Helen Donovan, Chair, Self Care Forum, Queen’s Nurse and Independent nurse consultant and immunisation specialist nurse.
During Self Care Week (13 – 19 November), which is the national awareness week to promote the benefits of self-care, I am inviting colleagues in the nursing profession to “self-care for life”.
National Self Care Week, which is organised by the Self Care Forum, is a time for all of us working in health to come together and support people’s self-care practise. Indeed, nurses have always led the way in helping people to take better care of their own health and wellbeing whether advising on minor health concerns, managing long term conditions, or how to avoid preventable diseases.
We hope you will proactively get involved in Self Care Week this year and there are lots of resources, tips, and case studies on our website to help you. As a fellow nurse however, I would also encourage you to take stock and use it to think about whether you are doing enough to care for yourself.
We rarely prioritise ourselves, overlooking what we should do to keep ourselves fit and healthy because we are too busy looking after others, whether our patients or our family members.
A 2020 report entitled “The Mental Health and Wellbeing of Nurses and Midwives in the UK” by Supporting Occupational Health and Wellbeing Professionals, highlighted that nurses and midwives are at a considerable risk of work related stress, burnout and mental health problems such as depression and anxiety.
And, in the last 3 years since this report was published, we’ve had to cope with further pressures such as the pandemic, the cost-of-living crisis and strike action, which is why, this Self Care Week, prioritise yourself!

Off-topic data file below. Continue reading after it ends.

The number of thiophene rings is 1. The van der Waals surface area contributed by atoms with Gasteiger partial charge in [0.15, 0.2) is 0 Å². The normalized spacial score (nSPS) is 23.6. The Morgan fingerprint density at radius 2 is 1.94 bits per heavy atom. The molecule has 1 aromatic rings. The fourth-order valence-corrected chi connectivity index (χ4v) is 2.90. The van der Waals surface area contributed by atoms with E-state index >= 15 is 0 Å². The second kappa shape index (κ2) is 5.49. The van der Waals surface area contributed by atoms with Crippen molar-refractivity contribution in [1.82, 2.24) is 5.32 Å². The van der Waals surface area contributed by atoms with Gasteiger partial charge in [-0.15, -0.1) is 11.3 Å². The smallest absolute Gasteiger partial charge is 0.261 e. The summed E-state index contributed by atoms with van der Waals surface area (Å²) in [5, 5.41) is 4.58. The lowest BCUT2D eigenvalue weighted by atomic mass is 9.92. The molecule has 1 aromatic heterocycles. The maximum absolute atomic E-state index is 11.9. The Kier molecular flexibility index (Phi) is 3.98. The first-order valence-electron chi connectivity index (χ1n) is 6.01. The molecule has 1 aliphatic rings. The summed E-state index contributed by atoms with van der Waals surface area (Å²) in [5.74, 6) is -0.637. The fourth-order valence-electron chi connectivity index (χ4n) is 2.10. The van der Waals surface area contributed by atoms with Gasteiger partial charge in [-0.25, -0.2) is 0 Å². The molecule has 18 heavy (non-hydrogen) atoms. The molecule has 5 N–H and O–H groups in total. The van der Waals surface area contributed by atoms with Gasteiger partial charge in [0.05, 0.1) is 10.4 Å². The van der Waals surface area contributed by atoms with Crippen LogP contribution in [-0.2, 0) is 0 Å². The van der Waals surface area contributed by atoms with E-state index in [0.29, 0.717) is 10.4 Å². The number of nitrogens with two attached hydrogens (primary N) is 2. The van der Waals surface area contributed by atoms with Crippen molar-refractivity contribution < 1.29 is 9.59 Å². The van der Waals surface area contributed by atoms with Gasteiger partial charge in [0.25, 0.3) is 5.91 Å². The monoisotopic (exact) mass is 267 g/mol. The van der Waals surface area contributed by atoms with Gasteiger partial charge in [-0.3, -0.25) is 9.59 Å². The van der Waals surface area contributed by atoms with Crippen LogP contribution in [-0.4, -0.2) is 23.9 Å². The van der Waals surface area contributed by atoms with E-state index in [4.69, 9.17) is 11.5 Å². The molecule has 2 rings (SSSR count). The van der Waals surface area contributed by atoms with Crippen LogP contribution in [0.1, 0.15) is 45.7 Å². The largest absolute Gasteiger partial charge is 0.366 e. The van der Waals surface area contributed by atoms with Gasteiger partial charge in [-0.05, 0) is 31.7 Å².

Here are a few ideas of how you can incorporate small changes into your daily life to make a difference to your health:
- Hydrate when you can – it’s not unusual for nurses to go an entire workday without drinking any water. We ensure water is available for our patients because we know it’s vital to health, so let us give ourselves the same consideration.
- Get some fresh air – it is really important to take breaks and mostly we take them on site, but getting outside even for 10 minutes can boost our mood. So, if there is a park nearby, a couple of laps in the fresh air will do wonders. If you can’t make it to a park a brisk walk around the block during the day, will also help.
- Eating healthily – when faced with chips or salad in the staff canteen it is difficult to go for the healthy option. So, try to make time to prepare a healthier meal at home to take to work, saving money as well as being healthier. Snacking on fruit and nuts can also help us get through the day rather than dipping into chocolates left by our patients’ relatives.
- Back health – it is easy to put stress and strain on our back so pay attention to health and safety procedures to protect your back health. In 2018, more than 40% of NHS staff reported to be suffering from back pain. Globally it is said to be one of the most common causes of disability with UK costs estimated at £10bn.
- Protect your mental wellbeing – nurses are busy, caring for others both inside and outside work so, take some time for yourself to let go of the stresses of the day, whether it is exercise, socialising or enjoying a long soak in the bath.
Let Self Care Week be the nudge you need to focus on what to do to look after you, it is ok to prioritise yourself. For more help, go to QNI Scotland’s “wellbeing” page for inspiration on how to self-care.
We hope you will also get involved in Self Care Week even if it’s simply putting up a poster, putting our webinar recording on your TV screen in the waiting room or sharing our factsheets with your patients. Go to the Self Care Forum’s website for more ideas, or subscribe to our mailing list for updates. And don’t forget to follow us on social media.